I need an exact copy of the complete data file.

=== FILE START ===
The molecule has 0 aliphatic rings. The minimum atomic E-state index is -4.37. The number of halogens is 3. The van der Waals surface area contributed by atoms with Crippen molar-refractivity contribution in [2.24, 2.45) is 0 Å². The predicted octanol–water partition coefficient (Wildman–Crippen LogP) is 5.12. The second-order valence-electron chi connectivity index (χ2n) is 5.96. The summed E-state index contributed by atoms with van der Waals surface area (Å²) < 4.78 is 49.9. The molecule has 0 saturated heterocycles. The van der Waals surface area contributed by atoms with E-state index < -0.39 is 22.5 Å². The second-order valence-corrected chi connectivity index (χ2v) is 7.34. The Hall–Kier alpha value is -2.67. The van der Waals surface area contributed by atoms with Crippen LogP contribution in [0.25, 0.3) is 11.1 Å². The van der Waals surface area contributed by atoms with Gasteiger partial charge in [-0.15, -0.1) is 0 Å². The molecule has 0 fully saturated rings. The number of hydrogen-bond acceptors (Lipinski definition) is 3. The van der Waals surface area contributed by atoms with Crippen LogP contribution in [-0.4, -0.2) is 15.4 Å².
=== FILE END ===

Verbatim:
The molecule has 0 aliphatic rings. The minimum atomic E-state index is -4.37. The number of halogens is 3. The van der Waals surface area contributed by atoms with Crippen molar-refractivity contribution in [2.24, 2.45) is 0 Å². The predicted octanol–water partition coefficient (Wildman–Crippen LogP) is 5.12. The second-order valence-electron chi connectivity index (χ2n) is 5.96. The summed E-state index contributed by atoms with van der Waals surface area (Å²) < 4.78 is 49.9. The molecule has 0 saturated heterocycles. The van der Waals surface area contributed by atoms with E-state index < -0.39 is 22.5 Å². The second-order valence-corrected chi connectivity index (χ2v) is 7.34. The Hall–Kier alpha value is -2.67. The van der Waals surface area contributed by atoms with Crippen LogP contribution in [0.25, 0.3) is 11.1 Å². The van der Waals surface area contributed by atoms with Gasteiger partial charge in [-0.15, -0.1) is 0 Å². The molecule has 0 fully saturated rings. The number of hydrogen-bond acceptors (Lipinski definition) is 3. The van der Waals surface area contributed by atoms with Crippen LogP contribution in [-0.4, -0.2) is 15.4 Å².